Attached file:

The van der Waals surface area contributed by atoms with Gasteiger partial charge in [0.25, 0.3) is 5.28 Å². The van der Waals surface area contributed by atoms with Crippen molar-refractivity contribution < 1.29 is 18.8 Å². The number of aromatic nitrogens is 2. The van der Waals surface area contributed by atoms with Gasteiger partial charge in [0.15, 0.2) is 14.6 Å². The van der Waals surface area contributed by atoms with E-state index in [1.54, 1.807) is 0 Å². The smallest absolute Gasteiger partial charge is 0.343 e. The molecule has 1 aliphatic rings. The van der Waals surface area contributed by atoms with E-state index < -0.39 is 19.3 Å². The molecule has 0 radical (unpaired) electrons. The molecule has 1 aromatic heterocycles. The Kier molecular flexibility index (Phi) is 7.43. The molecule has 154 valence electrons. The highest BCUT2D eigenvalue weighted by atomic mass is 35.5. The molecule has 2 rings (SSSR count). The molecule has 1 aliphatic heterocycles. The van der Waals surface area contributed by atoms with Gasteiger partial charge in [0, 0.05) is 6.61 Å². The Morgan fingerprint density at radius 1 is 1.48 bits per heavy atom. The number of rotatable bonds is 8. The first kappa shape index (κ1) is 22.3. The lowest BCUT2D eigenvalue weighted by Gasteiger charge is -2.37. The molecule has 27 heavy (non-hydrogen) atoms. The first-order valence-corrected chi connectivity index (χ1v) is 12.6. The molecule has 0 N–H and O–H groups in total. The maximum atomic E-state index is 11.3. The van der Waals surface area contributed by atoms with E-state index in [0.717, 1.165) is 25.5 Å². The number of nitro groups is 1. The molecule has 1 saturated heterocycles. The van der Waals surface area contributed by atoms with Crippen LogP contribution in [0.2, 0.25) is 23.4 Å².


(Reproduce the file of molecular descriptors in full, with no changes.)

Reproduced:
The van der Waals surface area contributed by atoms with Gasteiger partial charge in [0.25, 0.3) is 5.28 Å². The van der Waals surface area contributed by atoms with Crippen molar-refractivity contribution < 1.29 is 18.8 Å². The number of aromatic nitrogens is 2. The van der Waals surface area contributed by atoms with Gasteiger partial charge in [0.15, 0.2) is 14.6 Å². The van der Waals surface area contributed by atoms with E-state index in [1.54, 1.807) is 0 Å². The smallest absolute Gasteiger partial charge is 0.343 e. The molecule has 1 aliphatic rings. The van der Waals surface area contributed by atoms with E-state index < -0.39 is 19.3 Å². The molecule has 0 radical (unpaired) electrons. The molecule has 1 aromatic heterocycles. The Kier molecular flexibility index (Phi) is 7.43. The molecule has 154 valence electrons. The highest BCUT2D eigenvalue weighted by atomic mass is 35.5. The molecule has 2 rings (SSSR count). The molecule has 1 aliphatic heterocycles. The van der Waals surface area contributed by atoms with Gasteiger partial charge in [0, 0.05) is 6.61 Å². The Morgan fingerprint density at radius 1 is 1.48 bits per heavy atom. The number of rotatable bonds is 8. The first kappa shape index (κ1) is 22.3. The lowest BCUT2D eigenvalue weighted by Gasteiger charge is -2.37. The molecule has 27 heavy (non-hydrogen) atoms. The first-order valence-corrected chi connectivity index (χ1v) is 12.6. The molecule has 0 N–H and O–H groups in total. The maximum atomic E-state index is 11.3. The van der Waals surface area contributed by atoms with E-state index in [0.717, 1.165) is 25.5 Å². The number of nitro groups is 1. The molecule has 1 saturated heterocycles. The van der Waals surface area contributed by atoms with Crippen LogP contribution in [0.2, 0.25) is 23.4 Å².